When it comes to security, we often think primarily of protecting our data: encrypting it to make sure that nobody else can access it. But just as important as that is the concept of authentication: proving that we are who we say we are.
Apple has made great strides with authentication in the past few years. Biometric measures like Touch ID and Face ID help make it easier for users to identify themselves and ensure that only they can access their private data.
In Apple’s usage, that authentication has generally been inward-facing: users control access to their own files and data, and the system checks to see whether or not we are the person who should be allowed in. But beginning in iOS 13, a few minor updates will start moving that authentication into the public realm, opening up the ability for us to prove our identity to others. And there’s a lot more room for Apple to expand there.
If you’re not using keyboard shortcuts on your Mac, you’re missing out on a big part of the reason why so many people love Apple’s desktop operating system. Thanks to Apple’s integration of hardware and software, you’ll rarely have to reach for your mouse or trackpad once you learn to speak the language of the keys.
MacOS has many shortcuts, but I consider these the ones everyone should know. I’ve tried to avoid (still useful) shortcuts with related Windows counterparts—such as ⌘+A to select all or ⌘+F open the Find prompt—and focus on shortcuts you may not be familiar with if you’re new to Mac.
And let’s talk about that “⌘” symbol. That’s the Command key, and it’s the key to all the shortcuts listed here. It works kind of like the Control key on a Windows PC, except it’s in a handier spot—typically on both sides of the space bar. In the following examples, an example like “⌘+A” typically means you need to hold down the Command button and press A or press both at the same time.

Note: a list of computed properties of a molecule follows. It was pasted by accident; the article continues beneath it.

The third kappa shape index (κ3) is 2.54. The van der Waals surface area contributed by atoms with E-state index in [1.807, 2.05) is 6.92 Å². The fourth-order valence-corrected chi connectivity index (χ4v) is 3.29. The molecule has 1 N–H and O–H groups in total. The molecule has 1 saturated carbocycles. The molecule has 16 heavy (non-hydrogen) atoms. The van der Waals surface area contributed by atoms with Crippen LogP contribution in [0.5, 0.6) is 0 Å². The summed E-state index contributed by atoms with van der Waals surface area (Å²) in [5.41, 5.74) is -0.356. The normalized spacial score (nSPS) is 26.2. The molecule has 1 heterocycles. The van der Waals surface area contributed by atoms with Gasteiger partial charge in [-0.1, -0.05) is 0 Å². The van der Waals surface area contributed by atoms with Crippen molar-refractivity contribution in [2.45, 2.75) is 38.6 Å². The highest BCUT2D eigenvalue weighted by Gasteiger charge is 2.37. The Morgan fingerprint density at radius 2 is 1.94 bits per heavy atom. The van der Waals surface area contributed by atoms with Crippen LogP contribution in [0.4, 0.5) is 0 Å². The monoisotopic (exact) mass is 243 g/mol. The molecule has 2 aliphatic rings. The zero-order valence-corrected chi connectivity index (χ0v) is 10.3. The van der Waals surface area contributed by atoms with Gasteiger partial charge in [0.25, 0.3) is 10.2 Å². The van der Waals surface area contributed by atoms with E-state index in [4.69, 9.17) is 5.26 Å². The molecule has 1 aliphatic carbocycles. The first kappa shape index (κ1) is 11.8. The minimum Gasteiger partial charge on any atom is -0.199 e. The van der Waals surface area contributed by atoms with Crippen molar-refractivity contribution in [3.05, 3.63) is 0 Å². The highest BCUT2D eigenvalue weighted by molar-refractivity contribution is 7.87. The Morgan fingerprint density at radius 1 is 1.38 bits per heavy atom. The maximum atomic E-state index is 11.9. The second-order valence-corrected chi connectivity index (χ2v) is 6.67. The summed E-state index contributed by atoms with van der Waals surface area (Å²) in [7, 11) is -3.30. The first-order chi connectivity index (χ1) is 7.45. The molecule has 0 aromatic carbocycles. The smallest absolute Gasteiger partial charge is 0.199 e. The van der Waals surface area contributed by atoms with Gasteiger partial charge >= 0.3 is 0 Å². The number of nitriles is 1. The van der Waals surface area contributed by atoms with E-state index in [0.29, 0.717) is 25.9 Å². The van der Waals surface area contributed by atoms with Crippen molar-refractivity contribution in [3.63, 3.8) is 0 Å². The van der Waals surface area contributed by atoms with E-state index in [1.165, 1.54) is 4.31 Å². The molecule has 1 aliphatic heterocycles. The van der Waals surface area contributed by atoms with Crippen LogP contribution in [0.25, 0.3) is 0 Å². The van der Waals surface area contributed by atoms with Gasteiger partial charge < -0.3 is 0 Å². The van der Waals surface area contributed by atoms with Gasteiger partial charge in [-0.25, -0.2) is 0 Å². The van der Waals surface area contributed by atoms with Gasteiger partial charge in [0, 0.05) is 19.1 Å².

Apple has announced that it plans to buy the “majority of Intel’s smartphone modem business,” following recent rumors to that effect.
The deal will cost Apple about one billion dollars, and should close in the fourth quarter of this year, subject to regulatory approval. For the price, Apple will acquire approximately 2,200 Intel employees along with intellectual property, equipment, and leases.
The deal will greatly boost Apple’s patent portfolio, taking the company to over 17,000 patents related to current and future wireless technology.
Update 7/25: This article has been updated with news of the sale.
The race to 5G just added a new lane. Following a report in the Wall Street Journal earlier this week, Apple has announced that it will be acquiring the majority of Intel's smartphone modem chip business, which went belly-up earlier this year. The transaction is valued at $1 billion and is expected to close in the fourth quarter of this year, Apple said in a press release.
Every day, Macworld brings you the essential daily news and other info about all things Apple. But staying on top of that torrent of information can be a constant challenge. One solution: the Macworld digital magazine.In the August issue
Have a new iPad? In the August issue we have 10 essential iPad features you need to start using, now! If you're an Apple Watch owner who hasn't realized the full potential of your watch, check out our 12 little-known Apple Watch features you should really be using.
Also in this month’s issue:
• MacUser: Project Catalyst reveals Apple’s struggle with the future of the Mac
How do you effectively transfer the contents of an older iPhone to a new one? It’s not too difficult to do, whether you’re setting up a brand new iPhone fresh out of the box, or your new iPhone is already set up and running, just not with your data.
Here are the steps using iOS 12.4 or later.Update your devices
It’s typically a good idea to make sure that your old device has the latest version of iOS before you begin. This helps ensure compatibility with the new device and can minimize problems during the data transfer process. What’s more, Apple added a new and very useful iPhone Migration tool to iOS 12.4, so you’ll want to make sure both your original and new iPhone are updated at least that far.